CHORA’S RISING MOON

brooklynmuseumutagawahiroshige

A hokku by Chora:

(Autumn)

A windstorm;
Rising from the grasses —
Tonight’s moon.

We could also present it like this:

Rising
From the windblown grasses —
Tonight’s moon.

Notice what a strong sensory impression is made by this hokku:  we feel the strong wind, hear the loud rustling of the dark grasses in wild movement,  and rising very slowly out of them is the silent moon of autumn.  This interplay between the blowing grasses and the moon exemplifies the hokku technique called “harmony of contrast.”  It is the placing of two contrasting elements together in a verse that when joined, paradoxically give us as sense of unity and harmony.  On the one hand we have darkness and violent movement and sound, and on the other stillness and brightness.

Here is the original in transliteration:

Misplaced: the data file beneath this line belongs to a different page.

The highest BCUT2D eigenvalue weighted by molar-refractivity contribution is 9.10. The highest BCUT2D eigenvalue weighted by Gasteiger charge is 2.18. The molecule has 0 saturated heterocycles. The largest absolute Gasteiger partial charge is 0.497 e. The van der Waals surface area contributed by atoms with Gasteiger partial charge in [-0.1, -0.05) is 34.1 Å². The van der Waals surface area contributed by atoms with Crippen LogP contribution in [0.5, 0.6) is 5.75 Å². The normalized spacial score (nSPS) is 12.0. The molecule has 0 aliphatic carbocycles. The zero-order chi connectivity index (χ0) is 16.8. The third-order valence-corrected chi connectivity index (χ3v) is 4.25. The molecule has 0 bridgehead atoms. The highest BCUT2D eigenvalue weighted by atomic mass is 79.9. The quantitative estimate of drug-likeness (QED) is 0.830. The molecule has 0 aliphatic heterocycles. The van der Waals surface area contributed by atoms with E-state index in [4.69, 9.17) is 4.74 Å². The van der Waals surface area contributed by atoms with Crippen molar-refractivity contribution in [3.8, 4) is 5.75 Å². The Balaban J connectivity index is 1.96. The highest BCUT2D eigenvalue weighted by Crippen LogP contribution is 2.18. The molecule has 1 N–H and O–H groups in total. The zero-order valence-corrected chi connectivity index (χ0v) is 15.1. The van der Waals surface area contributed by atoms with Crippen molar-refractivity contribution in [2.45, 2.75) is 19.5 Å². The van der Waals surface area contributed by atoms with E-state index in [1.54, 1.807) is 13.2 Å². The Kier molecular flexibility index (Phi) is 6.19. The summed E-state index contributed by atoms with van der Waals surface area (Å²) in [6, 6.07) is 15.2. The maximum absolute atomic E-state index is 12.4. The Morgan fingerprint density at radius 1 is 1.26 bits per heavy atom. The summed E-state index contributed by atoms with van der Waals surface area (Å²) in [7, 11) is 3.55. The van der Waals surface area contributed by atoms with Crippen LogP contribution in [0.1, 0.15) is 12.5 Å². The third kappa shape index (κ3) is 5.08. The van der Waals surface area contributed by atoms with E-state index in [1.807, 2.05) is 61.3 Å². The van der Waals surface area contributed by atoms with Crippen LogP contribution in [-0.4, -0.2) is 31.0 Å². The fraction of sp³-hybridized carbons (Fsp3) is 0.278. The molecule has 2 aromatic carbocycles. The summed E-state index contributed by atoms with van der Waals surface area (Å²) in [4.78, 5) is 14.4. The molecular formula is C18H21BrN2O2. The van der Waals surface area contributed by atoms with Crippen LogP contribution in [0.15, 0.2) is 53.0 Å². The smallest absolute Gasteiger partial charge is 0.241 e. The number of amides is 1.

Arashi fuku kusa no naka yori kyō no tsuki
Tempest blows  grass  ‘s midst out-of today  ‘s moon

And now a question to regular readers here.  I would like to know how many of you actually write hokku in English — not haiku, but the kind of hokku I present here.  From time to time I think about reviving a kind of online interactive hokku class.  Of course one could learn hokku from all the information I give on this site, but often people need interaction with a teacher and correction of errors to write it successfully.  So if you are learning to write hokku as I present it here, send me a message and let me know.  To do that, just click on the “Leave a Comment” link at the end of this posting.  I will keep all messages responding to this  question private.

 

David

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